Inflation comes in slightly above the forecast and just above the upper boundary of the CNB’s tolerance band in April 2021

The CNB comments on the April 2021 inflation figures

According to figures released today, the price level increased by 3.1% year on year in April 2021. Inflation was thus considerably higher than in March, slightly exceeding the upper boundary of the tolerance band around the CNB’s target. Consumer prices adjusted for the first-round effects of changes to indirect taxes rose by 3% year on year in April.

The April annual consumer price inflation figure was 0.2 percentage point higher than the CNB’s current forecast. The deviation was due predominantly to a larger-than-expected increase in food price inflation. A slightly higher pick-up in fuel prices, which are recording double-digit year-on-year growth largely on account of last year’s sharp drop in oil prices during the first wave of the pandemic, is acting in the same direction, albeit to a lesser extent. By contrast, the first-round effects of the increase in excise duty on cigarettes were somewhat lower than forecasted. The core inflation forecast materialised, with the slight rise in core inflation reflecting stronger growth in non-tradables prices. In line with the forecast, administered prices were flat year on year.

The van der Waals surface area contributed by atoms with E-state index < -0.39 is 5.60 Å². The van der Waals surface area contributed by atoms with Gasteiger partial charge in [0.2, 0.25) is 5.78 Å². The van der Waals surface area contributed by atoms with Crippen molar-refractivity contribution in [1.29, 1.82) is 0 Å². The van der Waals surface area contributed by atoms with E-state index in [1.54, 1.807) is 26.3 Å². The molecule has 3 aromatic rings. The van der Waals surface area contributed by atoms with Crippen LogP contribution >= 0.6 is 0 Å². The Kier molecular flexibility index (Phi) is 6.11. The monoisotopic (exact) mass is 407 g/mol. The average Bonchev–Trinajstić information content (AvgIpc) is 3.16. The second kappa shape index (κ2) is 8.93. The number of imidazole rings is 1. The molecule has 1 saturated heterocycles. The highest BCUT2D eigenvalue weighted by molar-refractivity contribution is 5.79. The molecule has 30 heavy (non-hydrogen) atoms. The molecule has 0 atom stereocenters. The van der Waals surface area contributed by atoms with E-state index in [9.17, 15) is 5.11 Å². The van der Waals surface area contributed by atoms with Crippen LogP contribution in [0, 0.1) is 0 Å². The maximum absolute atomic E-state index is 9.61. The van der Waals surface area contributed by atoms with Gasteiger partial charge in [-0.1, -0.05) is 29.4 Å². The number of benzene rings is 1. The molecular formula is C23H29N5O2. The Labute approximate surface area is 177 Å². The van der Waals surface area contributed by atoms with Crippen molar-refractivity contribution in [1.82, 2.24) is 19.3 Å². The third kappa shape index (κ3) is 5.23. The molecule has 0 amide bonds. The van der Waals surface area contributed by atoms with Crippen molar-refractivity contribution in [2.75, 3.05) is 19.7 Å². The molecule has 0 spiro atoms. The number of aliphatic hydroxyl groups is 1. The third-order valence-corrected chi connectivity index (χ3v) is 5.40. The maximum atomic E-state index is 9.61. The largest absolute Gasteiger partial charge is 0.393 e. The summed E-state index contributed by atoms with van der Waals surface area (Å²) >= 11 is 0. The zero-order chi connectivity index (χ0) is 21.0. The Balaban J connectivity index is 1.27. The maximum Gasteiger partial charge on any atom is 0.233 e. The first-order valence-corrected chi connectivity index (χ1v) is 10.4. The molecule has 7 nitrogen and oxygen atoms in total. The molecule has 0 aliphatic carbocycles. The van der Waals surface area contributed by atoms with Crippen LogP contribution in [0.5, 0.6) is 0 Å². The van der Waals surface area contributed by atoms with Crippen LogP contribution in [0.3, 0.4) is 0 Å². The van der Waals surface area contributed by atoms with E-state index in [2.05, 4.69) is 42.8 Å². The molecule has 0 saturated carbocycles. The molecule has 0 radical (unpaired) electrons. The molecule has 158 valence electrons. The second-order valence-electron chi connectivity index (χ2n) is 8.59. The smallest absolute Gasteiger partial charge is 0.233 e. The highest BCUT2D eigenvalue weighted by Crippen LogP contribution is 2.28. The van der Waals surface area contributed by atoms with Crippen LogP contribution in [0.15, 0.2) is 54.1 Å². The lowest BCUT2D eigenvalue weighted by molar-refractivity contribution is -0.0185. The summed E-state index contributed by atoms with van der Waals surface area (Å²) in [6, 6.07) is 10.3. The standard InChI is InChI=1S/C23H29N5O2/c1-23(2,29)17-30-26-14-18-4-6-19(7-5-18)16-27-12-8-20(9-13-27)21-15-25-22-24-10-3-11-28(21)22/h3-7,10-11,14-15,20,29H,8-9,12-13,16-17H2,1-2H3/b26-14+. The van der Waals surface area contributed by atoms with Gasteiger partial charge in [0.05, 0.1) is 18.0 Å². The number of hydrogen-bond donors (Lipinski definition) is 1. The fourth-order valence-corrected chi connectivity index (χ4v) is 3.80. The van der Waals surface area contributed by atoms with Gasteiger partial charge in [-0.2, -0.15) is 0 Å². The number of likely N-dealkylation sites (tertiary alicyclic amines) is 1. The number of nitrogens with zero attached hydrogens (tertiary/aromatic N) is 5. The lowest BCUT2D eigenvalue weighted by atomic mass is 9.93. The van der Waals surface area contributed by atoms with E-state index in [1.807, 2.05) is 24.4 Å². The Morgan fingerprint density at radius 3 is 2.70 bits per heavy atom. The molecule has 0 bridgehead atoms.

The April increase in inflation is in line with the overall story of the CNB’s current forecast. According to the forecast, annual consumer price inflation will temporarily accelerate towards the upper boundary of the tolerance band. This will be due to a sharp year-on-year increase in fuel prices, later supported also by buoyant growth in food prices, and also renewed growth in administered prices at the end of the year. Core inflation will fall only gradually from the current elevated levels. Its decline will be slowed by significant domestic demand pressures and brisk growth in industrial prices abroad. The overall inflation pressures will start to ease in the autumn as the current elevated growth of import prices subsides. Conversely, domestic price pressures will rise slightly owing to a reopening of the domestic economy and a gradual pick-up in wage growth. Inflation will return close to the CNB’s 2% target next year, aided by a gradual tightening of the monetary conditions from roughly the middle of this year onwards.

Petr Král, Executive Director, Monetary Department